‘We didn’t get the truth’ - murdered teenager’s family take legal action against Ministry of Defence

  • Henry Cunningham was 16-years-old when he was killed in 1973
  • His family are now issuing legal proceedings against the Ministry of Defence
  • The weapon used to kill Mr Cunningham had been stolen from a UDR armoury in Lurgan on 23rd October, 1973.
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The family of a 16-year-old shot dead when the UVF opened fire on a van in 1973 has issued legal proceedings against the Ministry of Defence.

Henry Cunningham, from Carndonagh, Co. Donegal, was travelling on the M2 motorway on August 9th 1973, with his two brothers Robert and Herbert and three other men when they were ambushed by three men who opened fire from a flyover.

The late Henry Cunningham.

The late Henry Cunningham.

Speaking at the Pat Finucane Centre, Robert and Herbert said they had instructed human rights lawyers KRW LAW LLP to issue legal proceedings against the Ministry of Defence in order to get the “whole story” of how and why their brother died that day.

The weapon used to kill Mr Cunningham had been stolen from a UDR armoury in Lurgan on 23rd October, 1973.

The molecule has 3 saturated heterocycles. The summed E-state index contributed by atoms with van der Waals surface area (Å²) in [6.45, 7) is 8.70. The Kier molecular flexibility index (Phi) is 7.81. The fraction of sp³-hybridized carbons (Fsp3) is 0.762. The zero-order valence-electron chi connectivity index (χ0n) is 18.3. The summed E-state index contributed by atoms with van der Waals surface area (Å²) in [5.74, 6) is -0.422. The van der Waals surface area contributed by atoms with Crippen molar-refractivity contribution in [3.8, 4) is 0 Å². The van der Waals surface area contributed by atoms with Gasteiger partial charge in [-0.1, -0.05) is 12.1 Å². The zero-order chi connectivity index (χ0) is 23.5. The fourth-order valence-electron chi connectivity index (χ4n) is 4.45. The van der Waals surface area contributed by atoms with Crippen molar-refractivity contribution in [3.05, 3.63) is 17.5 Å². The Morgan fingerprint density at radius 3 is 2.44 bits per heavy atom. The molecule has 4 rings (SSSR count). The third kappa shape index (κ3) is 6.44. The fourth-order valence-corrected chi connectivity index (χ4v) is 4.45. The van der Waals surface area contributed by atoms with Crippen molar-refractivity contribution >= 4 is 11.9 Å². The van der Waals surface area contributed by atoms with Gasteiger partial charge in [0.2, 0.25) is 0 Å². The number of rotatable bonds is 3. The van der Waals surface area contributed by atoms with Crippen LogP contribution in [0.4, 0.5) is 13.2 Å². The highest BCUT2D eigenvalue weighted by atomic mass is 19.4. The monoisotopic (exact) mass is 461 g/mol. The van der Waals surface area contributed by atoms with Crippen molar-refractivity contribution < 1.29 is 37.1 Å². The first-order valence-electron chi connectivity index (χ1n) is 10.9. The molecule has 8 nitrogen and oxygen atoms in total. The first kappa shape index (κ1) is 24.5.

The Pat Finucane Centre uncovered official documents from the time, which show the MoD were aware of the ongoing loss of weapons from UDR armouries and that it also suspected UDR members were involved in the thefts.

It is now believed those UDR members were also members of mid-Ulster UVF and a portion of the stolen weapons made their way to the UDA in Belfast.

We didn’t get the truth

Robert Cunningham

The gun used to kill Mr Cunningham - a sterling machine gun - was used to kill again, in January, 1974.

Paul O’Connor from the Pat Finucane Centre said documents show that not only was the MoD aware the guns were being taken but was also aware people were being killed as a result.

The family’s solicitor Shane Moorehed said it is the family’s contention that either the MoD was negligent in enabling people to steal weapons from armouries, or there were those working for the MoD who assisted in these thefts.

The family’s action against the MoD is for negligence for failing to protect armouries and/or a claim for negligence in public office as a State agent actively assisted with the loss of weapons.

Mr Robert Cunningham said their action was not about money, but was about getting “justice” for their brother and finding out “the whole story.”

“We didn’t get the truth,” he said.